Beyond the morphological and physiological consequences of domestication for man [sic] and beast lie changes in behavior and sensibility that are more difficult to codify. The physical and cultural realms are closely connected. Is it the case, for example, that like their domesticates, sedentary, grain-planting, domus-sheltered people have experienced a comparable decline in emotional reactivity and are less instantly alert to their immediate surroundings? If so, is it related, as in domestic animals, to changes in the limbic system, which governs fear, aggression, and flight responses? (p86)

And here’s the kicker:

Selection works by variance and inheritance, and only 240 human generations have elapsed since the first adoption of agriculture and perhaps no more than 160 generations since it became widespread. (ibid)

Now let me talk about overly bright ceiling light fixtures.

Big Lights

If you are a Big Light person, we are not going to get on. At least, we’re going to get on great right up to the point at which I come over for dinner, and spend the whole evening glancing twitchily at your GREAT BIG 100W LIGHT IN THE MIDDLE OF THE CEILING wondering when you’re going to turn it off and put nice calming warm side lamps on. Surely you can feel how awful it is to have the Big Light on. Can’t you?

This is apparently just the way my nervous system is set up – I allegedly respond to, and potentially am overwhelmed by, stimuli of various kinds at lower levels than most people, perhaps as many as 80% of people in fact. I’m not sure to what extent we can say this “sensitivity processing” thing maps directly onto the “emotional reactivity” thing Scott is discussing above, although clearly both involve perceiving stimuli and formulating a limbic response to it. Not my area. Scott thinks this is a research question it would be hard to address in an objective way, and I think this remains true whether we posit that the entire population now shows reduced emotional reactivity relative to the pre-Neolithic, or only a large proportion of it. We’re still essentially in the business of trying to assess something we need to be outside our minds to assess (best leave it for the robots then).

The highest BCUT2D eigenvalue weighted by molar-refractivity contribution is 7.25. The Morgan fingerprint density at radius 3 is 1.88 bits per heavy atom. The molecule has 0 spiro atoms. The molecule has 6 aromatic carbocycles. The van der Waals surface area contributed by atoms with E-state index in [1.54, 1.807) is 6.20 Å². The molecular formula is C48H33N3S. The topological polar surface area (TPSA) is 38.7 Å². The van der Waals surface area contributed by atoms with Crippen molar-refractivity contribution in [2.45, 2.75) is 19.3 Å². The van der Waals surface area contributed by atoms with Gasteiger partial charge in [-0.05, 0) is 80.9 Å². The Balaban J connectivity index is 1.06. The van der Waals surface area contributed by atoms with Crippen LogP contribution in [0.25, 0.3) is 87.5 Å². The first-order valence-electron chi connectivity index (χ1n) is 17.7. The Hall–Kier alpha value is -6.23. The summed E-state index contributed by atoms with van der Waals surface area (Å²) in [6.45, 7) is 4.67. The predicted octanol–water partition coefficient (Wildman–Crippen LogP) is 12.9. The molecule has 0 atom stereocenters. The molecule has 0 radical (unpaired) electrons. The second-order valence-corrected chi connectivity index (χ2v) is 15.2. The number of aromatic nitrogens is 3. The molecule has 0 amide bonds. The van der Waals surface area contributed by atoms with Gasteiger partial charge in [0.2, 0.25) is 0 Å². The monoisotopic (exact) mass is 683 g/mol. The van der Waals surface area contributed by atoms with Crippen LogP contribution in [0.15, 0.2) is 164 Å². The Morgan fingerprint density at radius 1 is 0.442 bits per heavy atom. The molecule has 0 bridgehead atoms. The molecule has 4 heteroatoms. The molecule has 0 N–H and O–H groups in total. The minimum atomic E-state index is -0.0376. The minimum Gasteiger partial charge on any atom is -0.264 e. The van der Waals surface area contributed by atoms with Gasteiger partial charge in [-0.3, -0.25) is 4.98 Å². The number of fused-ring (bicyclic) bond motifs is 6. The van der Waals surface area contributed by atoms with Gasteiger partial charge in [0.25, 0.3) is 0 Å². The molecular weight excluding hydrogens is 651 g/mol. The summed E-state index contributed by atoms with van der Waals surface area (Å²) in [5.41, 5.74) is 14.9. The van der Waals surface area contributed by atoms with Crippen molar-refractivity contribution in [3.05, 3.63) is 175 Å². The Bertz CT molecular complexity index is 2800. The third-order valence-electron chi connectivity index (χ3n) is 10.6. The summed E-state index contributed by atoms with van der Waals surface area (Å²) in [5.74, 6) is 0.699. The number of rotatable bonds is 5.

But we can still interrogate the idea of heightened sensory processing in deep past contexts, I think. Consider that you are, in the nomenclature, a Highly Sensitive Person living circa 8000BCE, and periodically you rock up to Göbekli Tepe to hang with your steppe-mates and roast some aurochs. You probably find this a bit of a trial. There is noise, there is heat, there are faces, faces, faces, aurochs, aurochs, aurochs. Talking, arguing, celebrating. Everyone else seems to have the time of their lives doing this and you’re just dreading the two-day migraine. The sheer visual weight of the 6m pillars of the structure may drag on your eyes and niggle at your brain, accustomed as they are to lighter vistas containing smaller objects. Though conversely you may find the solidity of walls a source of relief, as they artificially cut out for you a portion of audio-visual information in the vicinity.

Thanks be to the Great Aurochs, you don’t have to live at Göbekli Tepe all the time. But some day your poor descendants, who also have your trait, will end up living in fixed settlements and encountering cows, faces, people, fire, noise, smells and so on in unprecedented concentration and increasing quantities on a daily basis. At that point, around the time the population really starts exploding from 5000BCE, perhaps this is a difference which becomes observable in behaviour (at least to those who carry it). A bit like Dunbar’s number, which has made itself apparent in an age of global communication where it should be possible to have more and more and more human connections, except we now realise it isn’t.